Divisions among EU member states over the Brexit deal have been exposed after Spain threatened to veto the agreement over its provisions on Gibraltar.
EU chief negotiator Michel Barnier has so far been able to maintain a united front in negotiators despite the disparate interests of the 27-member states.
But he faced a public rebellion on Monday as Spain demanded Barnier make changes to the draft withdrawal agreement in relation to Gibraltar.
The EU’s negotiating guidelines published last year stated that any deal on the future relationship between the UK and EU would not apply to Gibraltar without the consent of Spain.
Spain is unhappy that the draft withdrawal agreement published last week is not consistent with that position and has warned it won’t back the deal at Sunday’s summit without changes.
“The negotiations between Britain and the EU have a territorial scope that does not include Gibraltar, the negotiations on the future of Gibraltar are separate discussions,” said Spain’s foreign minister Josep Borrell.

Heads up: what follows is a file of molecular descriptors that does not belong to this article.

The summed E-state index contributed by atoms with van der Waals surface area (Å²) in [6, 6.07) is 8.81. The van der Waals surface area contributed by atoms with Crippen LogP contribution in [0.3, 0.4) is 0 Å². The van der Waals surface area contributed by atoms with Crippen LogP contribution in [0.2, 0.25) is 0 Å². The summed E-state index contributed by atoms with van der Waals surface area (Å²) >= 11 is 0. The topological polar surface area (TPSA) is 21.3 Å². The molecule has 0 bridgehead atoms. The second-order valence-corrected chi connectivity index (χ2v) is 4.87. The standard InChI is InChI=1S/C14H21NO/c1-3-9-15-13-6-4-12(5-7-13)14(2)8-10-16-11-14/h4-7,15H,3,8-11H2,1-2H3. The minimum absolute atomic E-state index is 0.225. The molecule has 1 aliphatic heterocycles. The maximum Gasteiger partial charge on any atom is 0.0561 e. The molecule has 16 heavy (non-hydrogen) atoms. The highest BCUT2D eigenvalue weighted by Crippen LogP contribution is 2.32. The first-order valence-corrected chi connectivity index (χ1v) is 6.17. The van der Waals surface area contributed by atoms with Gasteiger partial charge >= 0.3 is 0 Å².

“This is what needs to be made clear, and until it is clarified in the withdrawal agreement and in the political declaration on the future relationship, we cannot give our backing.”
The issue risks causing a row at Sunday’s summit which is meant to simply rubber stamp the agreement, one EU diplomat warned.
If Barnier is forced to back down, it could encourage other member states to push for their own last-minute amendments.
Ministers from the EU27 formally approved the draft deal during a meeting with Barnier in Brussels on Monday.
But France is leading a group of states which wants guarantees on continued access to UK waters for their fishing industry after Brexit as part of the agreement.
Barnier has been able to convince EU ministers that these issues should be resolved in the negotiations on the future relationship that will begin after Brexit.
So far, they have agreed to put their concerns on ice so as not to increase the chances of the Brexit deal hitting the rocks but might now reopen the issue.
Czech Europe minister Ales Chmelar said some states “have some individual proposals on sensitive issue” but said: “We hope that the text will not be reopened excessively.”